I require my students to be critical thinkers, which will help foster the skill set to apply reading and writing strategies to all their area subjects. Having these qualities, will help build their knowledge and develop the essential literacy skills needed for their college and career readiness. “5 Ways to Develop Critical Thinking Skills” by Mackenzie Masten (2017) highlights the need for teaching critical thinking in the classroom and examines the roadblocks created that stifle our ability to do so. When attempting to teach critical thinking in classrooms school standardization often poses a threat to the very idea. There is a temptation to teach rote memorization and treat learning like a box the students need to check off; thus, creating students who can’t think beyond the answers directly given to them. Learning was never designed to be a checklist and students should be taught critical thinking as a standard skill for life. Students develop deeper understanding when they have time to struggle (Masten, 2017, p.3). That time to struggle is what gives the students the opportunity to think critically about the problems they often need to solve. The same level of critical thinking, I require from my students, knowing how to think strategically also applies outside of school and the workplace.
Tradition of research into critical thinking reflects the common perception that human thinking left to itself often gravitates toward prejudice, over-generalization, common fallacies, self-deception, rigidity, and narrowness (“Our Concept and Definition of Critical Thinking”, 2019, p.8).” When applying critical thinking in the real world, you must keep an open mind to all the views of life. Rather it is race, religion, politics, sex, and gender orientation. Having self-confidence to be able to view other people’s thoughts, opinions and beliefs with no bias, will allow you to have the ability to reason with clarity and not be judgmental. This is an essential skill to have when you work with people from all over the world. Without this it would be difficult for anyone to break down racial, physical, mental, or even language barriers. The reason we are all able to communicate with one another via the internet and even though the cellphone is because someone used their critical thinking skills to assess a problem and came up with a solution. A solution that now allows us to break down the previously mention barriers, with more ease than before.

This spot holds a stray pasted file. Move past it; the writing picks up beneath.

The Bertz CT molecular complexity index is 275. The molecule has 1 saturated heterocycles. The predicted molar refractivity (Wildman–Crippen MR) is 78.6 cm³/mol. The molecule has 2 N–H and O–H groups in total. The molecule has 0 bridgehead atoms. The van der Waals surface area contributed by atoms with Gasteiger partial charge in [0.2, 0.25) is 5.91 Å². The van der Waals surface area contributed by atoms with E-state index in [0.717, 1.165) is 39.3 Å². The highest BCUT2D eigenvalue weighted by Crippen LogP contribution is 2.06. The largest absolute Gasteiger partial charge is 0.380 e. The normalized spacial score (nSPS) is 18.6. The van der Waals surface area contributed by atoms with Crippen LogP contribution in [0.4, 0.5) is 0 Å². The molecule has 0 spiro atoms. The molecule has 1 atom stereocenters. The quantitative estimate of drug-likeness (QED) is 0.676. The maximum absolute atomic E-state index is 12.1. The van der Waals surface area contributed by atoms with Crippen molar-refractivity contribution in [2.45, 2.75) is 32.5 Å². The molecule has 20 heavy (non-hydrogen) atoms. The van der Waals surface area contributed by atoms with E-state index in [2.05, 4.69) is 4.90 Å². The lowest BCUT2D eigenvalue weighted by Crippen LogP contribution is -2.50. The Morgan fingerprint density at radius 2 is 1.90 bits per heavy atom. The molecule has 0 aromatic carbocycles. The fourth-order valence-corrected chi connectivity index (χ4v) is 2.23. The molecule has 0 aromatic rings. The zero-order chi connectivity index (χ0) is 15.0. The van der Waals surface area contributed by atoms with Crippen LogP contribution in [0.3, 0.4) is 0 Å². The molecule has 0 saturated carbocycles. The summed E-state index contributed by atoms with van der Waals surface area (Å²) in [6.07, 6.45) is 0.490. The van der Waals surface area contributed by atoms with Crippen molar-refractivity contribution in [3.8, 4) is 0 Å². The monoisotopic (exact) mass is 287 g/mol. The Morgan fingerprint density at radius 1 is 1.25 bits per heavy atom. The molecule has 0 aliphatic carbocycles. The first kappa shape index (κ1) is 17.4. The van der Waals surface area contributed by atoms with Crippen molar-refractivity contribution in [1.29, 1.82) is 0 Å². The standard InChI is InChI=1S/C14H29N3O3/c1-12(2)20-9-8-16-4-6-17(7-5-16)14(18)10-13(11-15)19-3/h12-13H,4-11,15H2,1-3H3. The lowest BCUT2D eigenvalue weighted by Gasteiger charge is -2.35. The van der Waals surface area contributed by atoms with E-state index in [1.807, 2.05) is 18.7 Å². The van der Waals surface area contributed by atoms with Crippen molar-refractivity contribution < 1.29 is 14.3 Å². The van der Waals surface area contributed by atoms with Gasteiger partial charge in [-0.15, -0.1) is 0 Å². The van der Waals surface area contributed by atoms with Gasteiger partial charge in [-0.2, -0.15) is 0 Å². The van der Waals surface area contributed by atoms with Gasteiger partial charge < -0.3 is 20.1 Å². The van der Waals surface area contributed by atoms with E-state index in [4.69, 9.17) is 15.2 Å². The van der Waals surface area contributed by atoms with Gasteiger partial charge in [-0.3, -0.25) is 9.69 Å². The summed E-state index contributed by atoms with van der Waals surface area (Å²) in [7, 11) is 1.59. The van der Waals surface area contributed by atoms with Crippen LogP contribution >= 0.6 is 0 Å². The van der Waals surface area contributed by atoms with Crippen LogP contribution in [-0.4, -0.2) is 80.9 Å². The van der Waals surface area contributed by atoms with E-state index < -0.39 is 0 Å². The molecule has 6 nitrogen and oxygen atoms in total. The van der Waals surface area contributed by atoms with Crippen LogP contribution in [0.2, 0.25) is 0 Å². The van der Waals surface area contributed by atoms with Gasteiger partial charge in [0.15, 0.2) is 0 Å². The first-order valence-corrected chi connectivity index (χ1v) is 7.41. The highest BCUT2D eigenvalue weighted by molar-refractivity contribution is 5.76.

Not all people who critically think possesses the same qualities and skills. The skills that I find most efficient in my workplace may not apply to anyone else. Since I have the potential to critically think with the above skills, I can become more useful for my team members and the students. I can analyze both sides of a situation and even the data generated by my students. I have the potential of communicating what I expect from my students and how I think my team members can get better for our students. I have the expertness of being able to identify any issue, big or small, and implementing a well put together plan to resolve the issue. I feel that having the ability to properly analyze, communicate, and problem solve have and will continue to make me a more effective leader in my workplace, as well as in my life.
- Matsen, M. (2017). 5 Ways To Develop Critical Thinking Skills. Retrieved from http://inservice.ascd.org/5-ways-to-develop-critical-thinking-skills/
- Our Concept and Definition of Critical Thinking (2019). Retrieved from https://www.criticalthinking.org/pages/our-conception-of-critical-thinking/411
- Tatsumi, A. (2018). Teaching critical thinking in the language room. Retrieved from https://www.cambridge.org/elt/blog/2018/04/04/teaching-critical-thinking/